to a different country for his career, the woman would just pick up and go with him. With the need for two paychecks in the household these days, that decision isn't so cut and dry. Men also want to be more involved in their children's lives and world, and are being more expressive about fitting in their family life as opposed to sneaking out of meetings to go see a soccer game.

Some days, surrounded by paperwork and madness, everything inside me screams to get me out of the proverbial "here", and I don't mean my job, marriage or life specifically. It just seems that the madness of life is overwhelming these days and work/life balance is never level since the work part rarely gets reduced.

I ask you some questions that perhaps you can shed some light on:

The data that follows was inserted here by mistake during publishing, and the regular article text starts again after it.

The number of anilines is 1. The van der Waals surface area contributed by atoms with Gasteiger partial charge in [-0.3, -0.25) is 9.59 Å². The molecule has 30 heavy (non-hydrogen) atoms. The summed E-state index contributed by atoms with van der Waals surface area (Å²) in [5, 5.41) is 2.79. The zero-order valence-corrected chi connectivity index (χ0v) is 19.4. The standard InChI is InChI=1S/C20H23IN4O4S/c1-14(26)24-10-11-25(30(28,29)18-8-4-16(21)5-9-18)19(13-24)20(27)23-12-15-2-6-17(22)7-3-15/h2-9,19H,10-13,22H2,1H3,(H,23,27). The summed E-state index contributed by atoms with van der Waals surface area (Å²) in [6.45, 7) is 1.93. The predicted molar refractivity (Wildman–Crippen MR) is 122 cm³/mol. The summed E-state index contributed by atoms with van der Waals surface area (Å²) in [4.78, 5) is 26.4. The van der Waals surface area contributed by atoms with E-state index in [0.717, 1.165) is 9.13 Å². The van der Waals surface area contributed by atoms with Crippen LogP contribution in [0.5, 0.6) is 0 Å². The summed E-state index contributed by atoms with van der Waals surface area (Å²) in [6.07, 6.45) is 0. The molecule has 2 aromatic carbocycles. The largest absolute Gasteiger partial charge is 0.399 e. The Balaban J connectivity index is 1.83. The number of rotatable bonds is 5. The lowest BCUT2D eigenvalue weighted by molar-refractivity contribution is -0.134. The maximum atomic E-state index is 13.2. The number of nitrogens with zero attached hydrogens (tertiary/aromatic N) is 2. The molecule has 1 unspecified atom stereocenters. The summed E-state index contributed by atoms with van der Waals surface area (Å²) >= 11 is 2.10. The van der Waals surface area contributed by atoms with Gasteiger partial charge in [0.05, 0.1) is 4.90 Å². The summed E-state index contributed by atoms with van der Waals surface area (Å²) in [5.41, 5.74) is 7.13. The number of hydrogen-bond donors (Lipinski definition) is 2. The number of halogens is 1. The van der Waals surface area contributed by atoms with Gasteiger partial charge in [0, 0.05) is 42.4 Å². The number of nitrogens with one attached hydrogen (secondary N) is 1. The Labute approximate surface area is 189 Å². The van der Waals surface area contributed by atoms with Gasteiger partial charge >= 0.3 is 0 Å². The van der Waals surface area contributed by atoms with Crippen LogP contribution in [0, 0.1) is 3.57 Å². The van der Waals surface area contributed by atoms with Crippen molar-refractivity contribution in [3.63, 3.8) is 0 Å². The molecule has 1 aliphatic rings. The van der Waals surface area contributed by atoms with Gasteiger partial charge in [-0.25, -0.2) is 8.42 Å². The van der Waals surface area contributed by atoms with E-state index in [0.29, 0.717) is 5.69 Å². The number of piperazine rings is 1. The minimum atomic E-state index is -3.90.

* Is the world different for 20 year olds who were born into technology and adapt to change quicker and easier?

* Have computers made our lives easier or more complicated?

* Are you more stressed now than you were 15 years ago?

* Have you ever, or do you know someone who takes anti depressants or sees a shrink to discuss their problems?

* Do you notice that traffic and road rage seem to have increased dramatically over the years?

* Doesn't it seem like people are leaving jobs, only to go somewhere else and vice versa when all we are really doing is switching roles, over and over to try and find the right fit or balance?

* Do you know someone who is resentful of how much their spouse is away from their home life and is always at work?